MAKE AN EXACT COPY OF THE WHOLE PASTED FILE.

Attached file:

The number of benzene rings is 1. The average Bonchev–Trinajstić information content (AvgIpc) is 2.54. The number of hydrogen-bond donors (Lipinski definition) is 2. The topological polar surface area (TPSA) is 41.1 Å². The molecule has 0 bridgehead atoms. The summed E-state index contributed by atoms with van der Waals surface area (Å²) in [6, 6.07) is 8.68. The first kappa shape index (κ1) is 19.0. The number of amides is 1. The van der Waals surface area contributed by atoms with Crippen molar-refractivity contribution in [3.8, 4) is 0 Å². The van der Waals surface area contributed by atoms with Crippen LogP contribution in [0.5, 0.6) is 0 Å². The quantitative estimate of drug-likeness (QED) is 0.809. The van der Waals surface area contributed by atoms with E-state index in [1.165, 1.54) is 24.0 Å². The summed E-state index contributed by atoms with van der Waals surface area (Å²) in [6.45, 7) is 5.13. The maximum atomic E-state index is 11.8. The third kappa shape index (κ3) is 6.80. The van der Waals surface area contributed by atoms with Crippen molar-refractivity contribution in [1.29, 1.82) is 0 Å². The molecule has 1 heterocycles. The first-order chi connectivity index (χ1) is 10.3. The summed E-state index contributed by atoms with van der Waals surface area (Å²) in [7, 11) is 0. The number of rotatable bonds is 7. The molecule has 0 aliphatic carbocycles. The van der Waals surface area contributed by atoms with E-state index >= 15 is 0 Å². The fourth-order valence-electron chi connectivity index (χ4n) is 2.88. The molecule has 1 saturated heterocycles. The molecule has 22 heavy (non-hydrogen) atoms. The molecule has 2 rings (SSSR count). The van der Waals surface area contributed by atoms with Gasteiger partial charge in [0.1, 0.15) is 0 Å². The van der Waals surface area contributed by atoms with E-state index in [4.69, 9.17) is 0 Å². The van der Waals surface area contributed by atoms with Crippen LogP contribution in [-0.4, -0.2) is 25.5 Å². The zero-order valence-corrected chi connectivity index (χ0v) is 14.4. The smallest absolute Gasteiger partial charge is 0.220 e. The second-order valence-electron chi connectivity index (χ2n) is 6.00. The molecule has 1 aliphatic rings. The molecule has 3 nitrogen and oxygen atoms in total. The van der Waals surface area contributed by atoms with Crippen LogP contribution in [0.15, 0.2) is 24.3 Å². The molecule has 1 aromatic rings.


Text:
The number of benzene rings is 1. The average Bonchev–Trinajstić information content (AvgIpc) is 2.54. The number of hydrogen-bond donors (Lipinski definition) is 2. The topological polar surface area (TPSA) is 41.1 Å². The molecule has 0 bridgehead atoms. The summed E-state index contributed by atoms with van der Waals surface area (Å²) in [6, 6.07) is 8.68. The first kappa shape index (κ1) is 19.0. The number of amides is 1. The van der Waals surface area contributed by atoms with Crippen molar-refractivity contribution in [3.8, 4) is 0 Å². The van der Waals surface area contributed by atoms with Crippen LogP contribution in [0.5, 0.6) is 0 Å². The quantitative estimate of drug-likeness (QED) is 0.809. The van der Waals surface area contributed by atoms with E-state index in [1.165, 1.54) is 24.0 Å². The summed E-state index contributed by atoms with van der Waals surface area (Å²) in [6.45, 7) is 5.13. The maximum atomic E-state index is 11.8. The third kappa shape index (κ3) is 6.80. The van der Waals surface area contributed by atoms with Crippen molar-refractivity contribution in [1.29, 1.82) is 0 Å². The molecule has 1 heterocycles. The first-order chi connectivity index (χ1) is 10.3. The summed E-state index contributed by atoms with van der Waals surface area (Å²) in [7, 11) is 0. The number of rotatable bonds is 7. The molecule has 0 aliphatic carbocycles. The van der Waals surface area contributed by atoms with E-state index >= 15 is 0 Å². The fourth-order valence-electron chi connectivity index (χ4n) is 2.88. The molecule has 1 saturated heterocycles. The molecule has 22 heavy (non-hydrogen) atoms. The molecule has 2 rings (SSSR count). The van der Waals surface area contributed by atoms with Gasteiger partial charge in [0.1, 0.15) is 0 Å². The van der Waals surface area contributed by atoms with E-state index in [4.69, 9.17) is 0 Å². The van der Waals surface area contributed by atoms with Crippen LogP contribution in [-0.4, -0.2) is 25.5 Å². The zero-order valence-corrected chi connectivity index (χ0v) is 14.4. The smallest absolute Gasteiger partial charge is 0.220 e. The second-order valence-electron chi connectivity index (χ2n) is 6.00. The molecule has 1 aliphatic rings. The molecule has 3 nitrogen and oxygen atoms in total. The van der Waals surface area contributed by atoms with Crippen LogP contribution in [0.15, 0.2) is 24.3 Å². The molecule has 1 aromatic rings.